The score assigned to your business is based on the formula used by the reporting agency. These methods of calculating scores aren’t identical. Some put more weight on specific considerations than others, and certain elements present in one formula may not be used in another. However, according to U.S. News and World Report, common factors include:

  • Bill payment history, which may take the specific date of payment into account along with whether your bills are paid on time.
  • Credit mix, based on the different types of small business credit extended to your company.
  • Credit utilization rate, which considers the amount of business credit used and total available credit.
  • The overall size of your business.

Depending on the bank, though, a loan application won’t necessarily be approved or denied solely based on your business credit score. Regardless, it’s still a best practice for you to maintain consistent, on-time payments for all bills, loans, credit lines, vendor services and other expenses. Similarly, you should avoid utilizing all of your business’s available credit.

Credit and lending options for your business

When determining which type of credit or loan is right for your small business, and from which lender, the path you take as an entrepreneur is especially important. You might rely on personal capital, like savings, home equity products or additional funding from investors or relatives. But as your business becomes more established in the years to come, a dedicated business banking partner will prove invaluable.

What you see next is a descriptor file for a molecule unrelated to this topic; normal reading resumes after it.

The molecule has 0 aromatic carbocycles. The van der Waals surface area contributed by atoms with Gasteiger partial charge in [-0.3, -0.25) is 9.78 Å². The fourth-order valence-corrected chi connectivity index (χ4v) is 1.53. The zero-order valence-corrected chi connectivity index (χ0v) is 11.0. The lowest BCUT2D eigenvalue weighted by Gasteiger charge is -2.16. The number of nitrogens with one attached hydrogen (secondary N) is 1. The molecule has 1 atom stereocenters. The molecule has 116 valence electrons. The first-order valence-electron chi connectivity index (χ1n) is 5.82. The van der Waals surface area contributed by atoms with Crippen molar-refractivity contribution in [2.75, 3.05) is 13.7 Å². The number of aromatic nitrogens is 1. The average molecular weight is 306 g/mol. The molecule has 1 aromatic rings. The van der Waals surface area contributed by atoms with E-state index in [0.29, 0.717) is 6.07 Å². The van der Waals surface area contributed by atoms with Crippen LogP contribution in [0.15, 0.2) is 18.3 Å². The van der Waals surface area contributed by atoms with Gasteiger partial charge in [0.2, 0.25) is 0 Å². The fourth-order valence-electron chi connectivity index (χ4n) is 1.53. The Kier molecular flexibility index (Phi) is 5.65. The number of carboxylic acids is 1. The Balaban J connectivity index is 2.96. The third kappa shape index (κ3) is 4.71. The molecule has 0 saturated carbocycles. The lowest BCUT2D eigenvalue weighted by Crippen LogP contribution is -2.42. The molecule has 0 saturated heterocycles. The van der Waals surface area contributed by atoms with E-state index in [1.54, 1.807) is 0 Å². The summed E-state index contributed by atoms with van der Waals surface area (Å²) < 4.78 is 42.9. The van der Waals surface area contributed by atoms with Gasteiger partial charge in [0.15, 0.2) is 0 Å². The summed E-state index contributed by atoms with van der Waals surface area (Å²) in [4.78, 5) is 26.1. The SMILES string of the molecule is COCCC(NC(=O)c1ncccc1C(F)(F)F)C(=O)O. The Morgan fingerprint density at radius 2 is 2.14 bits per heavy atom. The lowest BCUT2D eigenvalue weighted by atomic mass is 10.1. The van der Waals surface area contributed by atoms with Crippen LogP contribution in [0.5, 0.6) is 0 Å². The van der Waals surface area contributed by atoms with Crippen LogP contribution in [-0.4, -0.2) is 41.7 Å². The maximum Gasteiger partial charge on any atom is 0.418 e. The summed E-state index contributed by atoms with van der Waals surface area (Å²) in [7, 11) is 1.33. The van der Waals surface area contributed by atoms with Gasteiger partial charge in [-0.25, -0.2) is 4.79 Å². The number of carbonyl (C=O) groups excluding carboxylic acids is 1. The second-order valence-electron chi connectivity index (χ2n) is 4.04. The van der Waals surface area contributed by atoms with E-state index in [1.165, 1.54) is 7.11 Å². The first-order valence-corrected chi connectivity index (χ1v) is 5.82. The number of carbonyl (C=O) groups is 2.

Personal capital, in most cases, is a temporary measure for funding a business. For sustained growth and business longevity, a bank can offer the strategy, support, bandwidth and credit and lending solutions to fuel your company’s day-to-day operations and future expansion. And these relationships are designed to be longstanding.

If your financial needs change, a bank might offer a custom funding solution that’s perfect at that specific moment. Fast forward six months or a year, and a different option might be of use. That flexibility and breadth of service is what sets a valued community bank apart from other institutions.

Making the most of small business assistance from a community bank

There are a variety of ways you can leverage credit resources and financial assistance from a community bank.

You can immediately use small business loans and lines of credit for operating expenses such as funding payroll, investing in new machinery or equipment, procuring more inventory, driving customer experience innovations and more. Simply put, these resources can help keep your company’s lights and heat on.

Business credit resources can also be key when a new opportunity arises that requires capital, such as the chance to enter a new market or take on more clientele. If cash flow is tight, your business might miss opportunities that won’t return. But with the help of business credit resources, these opportunities can result in your company’s next big break.

Before applying for any type of small business credit resource, speak to your tax and accounting advisor first. A Certified Public Accountant (CPA) can provide trusted advice about business needs, accounting concerns and financial matters that can impact these types of business credit. This can help with cash flow issues, financial statement review and compilation, audits and business valuation.

The Adirondack Trust Company understands the challenges and opportunities businesses face throughout Saratoga and Warren Counties. As a local, independent bank, our goal is to help your business grow both to support you individually and to strengthen our regional economy.

Reach out to Adirondack Trust today to learn more about the business credit resources that may be available for your company.